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Michael Walker

Michael Walker

Corporal, Australian Army



Corporal Michael James Walker

4th Battalion, The Royal Australian Regiment, Australian Army
Service number: 2792497
Rank on discharge: corporal

"I felt survival was the key word.

And some people call it fight or flight. I enjoyed being out in the bush. I always was a bit of a loner anyway. It might have been hot and sweaty and uncomfortable but funny things happened too.

The one thing I really liked about Vietnam was the resupply. To me it meant chocolate milk and fresh socks. I always requested socks ’cause I hated my feet being wet. I didn’t mind the mud, being wet and filthy. As long as my feet were dry, I was happy.

I did like to cook for the bloke that buddied up with me at night. I would say, “You set up the hootchie and I’ll do the cooking for you.” But what he didn’t realise was because I was cooking, I’d use the food from my pack first so I could lighten my load."

Mick Walker thought about joining the Navy, but you had to go in for nine years. He thought about the Air Force, but that was six years, and the Army was three. “If you went in as a Nasho, it was only two years,” Mick said. “So, if you don’t like it …”

Mick mostly enjoyed the Army and he wanted to put his training into practice. “My National Service was due to finish the month we were supposed to go overseas,” he said. “I thought, what’s the use of training in a football side and never going to play, so I extended for 12 months. To me it was like a little adventure.”

Mick nearly didn’t make it to Vietnam. “I had an asthma attack and they told me I was going to be downgraded and couldn't serve any further north than Brisbane. But they didn't get rid of me, they just wanted to see how I'd go in jungle training at Canungra in southeast Queensland. After three weeks there, they decided I was medically fit to go overseas.”

“When we got to Vietnam, we were getting off the choppers and two ARA (Australian Regular Army) were getting on to go home. They were saying, ’365 days and a wakey’, meaning we’re out and you’re in.”

Mick was in a section with nine other men. “I used to say to myself, I’m going with nine men, and I want to come back with nine men. I want to be a survivor, and I want them to be survivors too.” He said, “As it turned out, we had no casualties and only two contacts.”

Mick hated doing the training exercises back in Australia, but he enjoyed patrolling in the jungle in Vietnam. “I enjoyed being out in the bush, I was always a bit of a loner anyway. It was hot and sweaty, and I hated my feet being wet. I used to take six pairs of socks because it was good having a fresh pair. My backpack was half-full of socks.”

Mick said, “I liked to cook for the bloke that buddied up with me at nighttime. I said, ‘You set up the hootchie and I'll do the cooking for you.’ What he didn't realise was, because I was cooking, I'd use all my food so I could lighten the weight in my pack. I was a skinny bloke then.”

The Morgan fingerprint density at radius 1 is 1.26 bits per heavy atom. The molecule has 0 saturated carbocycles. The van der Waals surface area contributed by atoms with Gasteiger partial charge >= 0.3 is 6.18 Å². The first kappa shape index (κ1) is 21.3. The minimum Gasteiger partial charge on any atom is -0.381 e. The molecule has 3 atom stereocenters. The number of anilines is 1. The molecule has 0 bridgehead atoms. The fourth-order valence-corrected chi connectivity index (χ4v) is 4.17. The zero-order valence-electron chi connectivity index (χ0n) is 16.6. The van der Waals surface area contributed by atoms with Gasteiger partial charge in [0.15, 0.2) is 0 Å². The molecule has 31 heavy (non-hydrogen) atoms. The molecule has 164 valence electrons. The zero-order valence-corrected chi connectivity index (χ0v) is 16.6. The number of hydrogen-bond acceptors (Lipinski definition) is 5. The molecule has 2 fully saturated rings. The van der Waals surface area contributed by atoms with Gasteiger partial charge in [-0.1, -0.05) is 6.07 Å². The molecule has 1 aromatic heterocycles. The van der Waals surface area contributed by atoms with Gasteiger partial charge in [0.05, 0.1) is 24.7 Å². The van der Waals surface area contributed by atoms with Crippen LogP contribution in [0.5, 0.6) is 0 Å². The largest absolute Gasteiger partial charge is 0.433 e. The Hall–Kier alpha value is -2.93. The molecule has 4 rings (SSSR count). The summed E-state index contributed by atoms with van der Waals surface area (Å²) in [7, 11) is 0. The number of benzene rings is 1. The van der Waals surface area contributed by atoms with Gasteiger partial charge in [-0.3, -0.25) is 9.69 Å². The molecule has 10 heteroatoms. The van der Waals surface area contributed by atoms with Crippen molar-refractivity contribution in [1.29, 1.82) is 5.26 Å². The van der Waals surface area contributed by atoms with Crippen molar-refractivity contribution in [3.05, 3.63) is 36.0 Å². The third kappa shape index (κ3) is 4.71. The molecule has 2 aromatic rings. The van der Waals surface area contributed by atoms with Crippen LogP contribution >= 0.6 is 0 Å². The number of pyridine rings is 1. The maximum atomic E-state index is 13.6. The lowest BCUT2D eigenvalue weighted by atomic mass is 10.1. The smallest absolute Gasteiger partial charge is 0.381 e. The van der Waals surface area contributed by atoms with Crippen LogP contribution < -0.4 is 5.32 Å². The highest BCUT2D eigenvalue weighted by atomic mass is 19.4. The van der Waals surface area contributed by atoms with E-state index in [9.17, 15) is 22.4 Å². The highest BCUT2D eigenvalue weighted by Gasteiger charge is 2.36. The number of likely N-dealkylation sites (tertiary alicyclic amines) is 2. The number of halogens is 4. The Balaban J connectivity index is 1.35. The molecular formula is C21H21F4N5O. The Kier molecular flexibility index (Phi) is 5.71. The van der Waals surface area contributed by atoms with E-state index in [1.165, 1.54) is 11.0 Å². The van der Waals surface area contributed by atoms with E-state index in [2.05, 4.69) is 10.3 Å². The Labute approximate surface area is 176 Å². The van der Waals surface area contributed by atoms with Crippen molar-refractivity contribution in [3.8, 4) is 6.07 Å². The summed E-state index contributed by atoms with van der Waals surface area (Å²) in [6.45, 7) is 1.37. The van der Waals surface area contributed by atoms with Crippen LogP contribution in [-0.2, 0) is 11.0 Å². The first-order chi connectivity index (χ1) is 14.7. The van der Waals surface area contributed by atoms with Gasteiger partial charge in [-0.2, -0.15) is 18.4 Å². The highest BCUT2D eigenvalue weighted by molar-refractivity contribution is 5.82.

“On patrol we’d walk for 50 minutes then have 10 minutes break. When we stopped, some blokes would read a letter from home, others would write a bit of a letter, others would make a tea,” said Mick. “Since we had ration packs with smokes in them, I took up smoking. It was something to do during the break. Smoke and just think you’re in the bush, it’s not too bad. I only smoked for about 18 months.”

“Sometimes we'd go through areas they had bombed years before. It would take about three hours to go 20 metres through the lantana and all that. And normally at the end there was a bomb crater full of water.”

“I said to an SAS bloke, ‘You blokes keep telling us we've got to go out because the place is running with [Viet Cong], but we never see anyone. He said, ‘We do our patrol and then you blokes go out there with choppers landing or APCs belting their way through the bush. They're not going to hang around waiting for you. Soon as they hear a chopper they rack off or go underground or back to the villages.’”

Mick has some good memories of his time in Vietnam. “One thing I really liked was every time we had a resupply, they'd come out with chocolate milk. It was better than anything, and it was cold. Plus, I’d get some new socks.”

“The row after row of trees in the rubber plantations and the colourful silky dresses that the women used to wear, they are good memories for me too.”

“Sometimes, out in the middle of nowhere a couple of Salvation Army people would turn up in a Land Rover and you'd get a cup of tea. They were the last people I’d expect.”

As well as jungle patrols, Mick’s section did guard patrol at the Australian accommodation in Saigon. “We only had to do two hours on the gun each day, so that was our R&R, the ten of us being there,” he said. 

“I think we were there for seven days and the night before we left one of the blokes came back in absolutely full. He didn’t know where he was, and it was his turn on the machine gun. I asked the bloke he was replacing if he’d stay another two hours, but he wouldn’t. So, we shoved this bloke in the gun area and put sandbags around him to make him look like he was sitting up. Then I went upstairs.”

“Then I thought what if he wakes up and panics, and opens up on the machine gun, there goes my career. So, I went down and took the firing pin out of the M60 and went back up to bed.”

Mick said, “When you came home to Australia, you were frowned upon if you’d been in Vietnam. Well, I wanted to go. I didn't want to be in a football team that trained and never played. But I'm not sure how to explain to people why we were there, other than the Americans wanted us there and the South Vietnamese wanted us there. It would've been a lot easier just to say, no, we won't go, and just let the South join up with the North.”

“If we went to war today and my sons wanted to join up, I’d say it's not worth it. Wear a white feather in your hat.”